Bike advocates concerned over Toomey’s proposal to cut funding

abc27news – excerpt

HARRISBURG – A proposal by U.S. Senator Pat Toomey to eliminate funding for crosswalks, bike paths and safety routes to save money for road and bridge repairs has local advocates concerned that corners will be cut – literally.

Steve Doster of Pennsylvania Mission Readiness said the people who enjoy paths such as the Capital Area Greenbelt may not be able to without the federal funding from the Transportation Alternatives Program. He said 12 percent of all Pennsylvania commuters are powered by cardio.

“In my mind, that makes walking and bicycling a legitimate form of transportation,” Doster said.

Doster and others around Harrisburg are scratching their heads over Toomey’s proposal to eliminate TAP funding. Congress is scrambling to extend MAP-21 and the Highway Trust Fund as well as pass a new Federal Transportation Bill.

The funding is set to expire this fall and experts believe money could run dry by December.

Toomey wants to reserve federal funding for national infrastructure and says that the money should be spent on roads and bridges…

ABC27 will seek to ask Toomey if he supports a proposal by Sen. Bob Corker (R-Tenn.) and Sen. Chris Murphy (D-Conn.) to raise the nation’s gas tax 12 cents, another key issue of the Federal Transportation Bill…  (more)

Bike lanes vs. bike paths: Where you ride may make a difference in the pollution you breathe – science roundup

By Susannah L. Bodman :  oregonian – excerpt

When you think of the hazards of commuting by bike or just the occasional ride alongside traffic, what may come first to mind are collisions, driver vs. bicyclist road rage, and maybe even that special bit of hazing called “rollin’ coal.”

Actually, relating to the later, having a driver intentionally blast a plume of smoke in your face is not the only time you may need to worry about what’s coming out of the tailpipes around you.

study published online in advance of the Aug. 15 issue of the journal Science of The Total Environment tested the potential exposure of cyclists to two kinds of traffic-related air pollution, or TRAP, based on where they might ride.

Researchers from the Harvard School of Public Health used mobile monitoring stations to test the air quality along five bike routes in the Boston area, with the routes categorized into three types: bike paths, which were separated from traffic; bike lanes, which ran adjacent to traffic; and designated bike lanes, which were shared by buses and bikes.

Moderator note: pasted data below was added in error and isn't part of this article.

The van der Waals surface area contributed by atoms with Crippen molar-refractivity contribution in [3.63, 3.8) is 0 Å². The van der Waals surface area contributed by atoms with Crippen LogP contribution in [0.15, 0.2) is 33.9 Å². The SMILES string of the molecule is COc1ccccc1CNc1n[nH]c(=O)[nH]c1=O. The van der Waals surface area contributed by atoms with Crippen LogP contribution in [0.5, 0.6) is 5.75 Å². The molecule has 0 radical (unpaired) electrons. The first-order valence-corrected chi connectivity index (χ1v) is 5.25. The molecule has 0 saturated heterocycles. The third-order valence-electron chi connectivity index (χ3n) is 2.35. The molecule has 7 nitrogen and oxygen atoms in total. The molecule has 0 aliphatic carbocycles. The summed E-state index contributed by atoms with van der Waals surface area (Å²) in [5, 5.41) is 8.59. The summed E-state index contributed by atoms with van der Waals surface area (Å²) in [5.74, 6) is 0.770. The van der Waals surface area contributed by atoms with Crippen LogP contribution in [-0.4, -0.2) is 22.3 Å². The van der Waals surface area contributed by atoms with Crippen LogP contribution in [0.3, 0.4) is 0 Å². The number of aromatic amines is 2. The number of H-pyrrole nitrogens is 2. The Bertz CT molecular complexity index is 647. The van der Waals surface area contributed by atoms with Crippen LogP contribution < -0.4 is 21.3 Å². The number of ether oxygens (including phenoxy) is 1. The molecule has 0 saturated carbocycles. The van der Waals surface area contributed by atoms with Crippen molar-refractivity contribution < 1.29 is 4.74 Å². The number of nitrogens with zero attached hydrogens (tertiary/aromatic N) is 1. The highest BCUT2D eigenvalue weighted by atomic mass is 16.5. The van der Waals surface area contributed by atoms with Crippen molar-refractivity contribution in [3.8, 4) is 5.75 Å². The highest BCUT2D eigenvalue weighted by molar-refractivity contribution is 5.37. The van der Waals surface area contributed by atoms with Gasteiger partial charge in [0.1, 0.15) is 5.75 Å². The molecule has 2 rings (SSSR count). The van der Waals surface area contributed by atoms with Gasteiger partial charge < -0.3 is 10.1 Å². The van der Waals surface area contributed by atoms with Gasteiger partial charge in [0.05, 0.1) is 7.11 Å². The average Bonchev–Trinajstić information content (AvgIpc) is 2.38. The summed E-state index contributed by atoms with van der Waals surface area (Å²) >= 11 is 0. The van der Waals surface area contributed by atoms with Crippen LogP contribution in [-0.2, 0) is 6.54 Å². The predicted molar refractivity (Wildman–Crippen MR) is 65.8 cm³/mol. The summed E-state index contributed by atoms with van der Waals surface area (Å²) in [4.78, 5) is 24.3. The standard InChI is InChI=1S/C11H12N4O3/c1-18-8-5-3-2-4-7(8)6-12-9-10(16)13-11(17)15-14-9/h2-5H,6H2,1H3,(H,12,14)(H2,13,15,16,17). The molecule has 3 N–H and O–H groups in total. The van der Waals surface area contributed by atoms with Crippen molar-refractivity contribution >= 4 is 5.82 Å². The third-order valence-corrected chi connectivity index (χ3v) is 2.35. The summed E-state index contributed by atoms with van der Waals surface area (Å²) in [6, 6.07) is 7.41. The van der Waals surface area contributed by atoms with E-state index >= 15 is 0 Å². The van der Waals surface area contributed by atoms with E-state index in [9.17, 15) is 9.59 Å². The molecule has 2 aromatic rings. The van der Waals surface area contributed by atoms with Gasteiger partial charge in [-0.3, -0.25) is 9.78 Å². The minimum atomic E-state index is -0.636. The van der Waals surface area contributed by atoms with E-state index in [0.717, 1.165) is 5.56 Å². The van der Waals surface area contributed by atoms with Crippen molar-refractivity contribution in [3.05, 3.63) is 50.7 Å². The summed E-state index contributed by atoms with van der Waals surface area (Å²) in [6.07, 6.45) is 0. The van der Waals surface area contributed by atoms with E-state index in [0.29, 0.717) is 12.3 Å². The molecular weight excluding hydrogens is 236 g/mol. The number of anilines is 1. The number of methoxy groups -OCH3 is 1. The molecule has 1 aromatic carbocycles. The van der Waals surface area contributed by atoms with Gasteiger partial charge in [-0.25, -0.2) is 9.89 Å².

They tested for two main components of TRAP: black carbon and nitrogen dioxide.

The result?

The researchers found that bike lanes have significantly* higher concentrations (33 percent) of both key pollutant types than bike paths, but that designated bike lanes had a significantly higher concentration than the paths only for nitrogen dioxide…

In other science news (for the week ending June 28, 2014):

Speaking of nitrogen dioxide and air quality, data from NASA’s Aura satellite is showing that overall air quality in the United States is improving. The satellite measures nitrogen dioxide, which comes from gasoline and coal combustion, as a proxy for overall air pollution. Factors that may be contributing to the improvement include more efficient technology and stricter air quality regulations. (Side note: The next time you hear someone pooh-pooh NASA and what the agency does for us in exchange for the funding it receives, you can point to this: air pollution monitoring.) (Smithsonian Magazine)(more)

This pretty much coincides with the science we have been following. Air quality has improved due to a number of technological breakthroughs. Most scientists point to the use of natural gas instead of coal as a major improvement. Regardless, air quality is improving.

Fisherman’s Wharf statue accident points up delays in ambulance response time

By Noelle Walker: ktvu – excerpt

… Police responded in a minute and a half, firefighters followed a minute after that and assessed the boy’s medical needs.

“In this case there were not any advanced life support measures that were performed.” said SFFD Medical Director Clement Yeh. “It was recognized early on that this boy needed to get to the hospital.”

But of the 16 SFFD ambulances on duty that day in addition to private ambulances, only one was available. At the time of the call, the vehicle was at Stanyan and Oak, 4.5 miles away from Fisherman’s Wharf.

It took the ambulance 13 minutes to arrive, three minutes longer than the fire department’s response time goal.

“We are always trying to improve our care, but the nature of this case was really tragic.” said Yeh.

The question that remains: would three minutes have made a difference? Shelton died at the hospital four hours after the accident.

“Whether or not it would have made a difference, I think based on that information in this particular case, it probably would not have.” said Talmadge.

While the fire department’s goal response time is ten minutes, the average response time is 12 minutes… (more)

We agree with the Fire Chief that emergency responders should have priority in street design decisions. Wider free-flowing streets should be preserved. We oppose SB 1193 that would legitimize SFMTA’s street diet pilot projects. SF should not deviate from the current state design standards.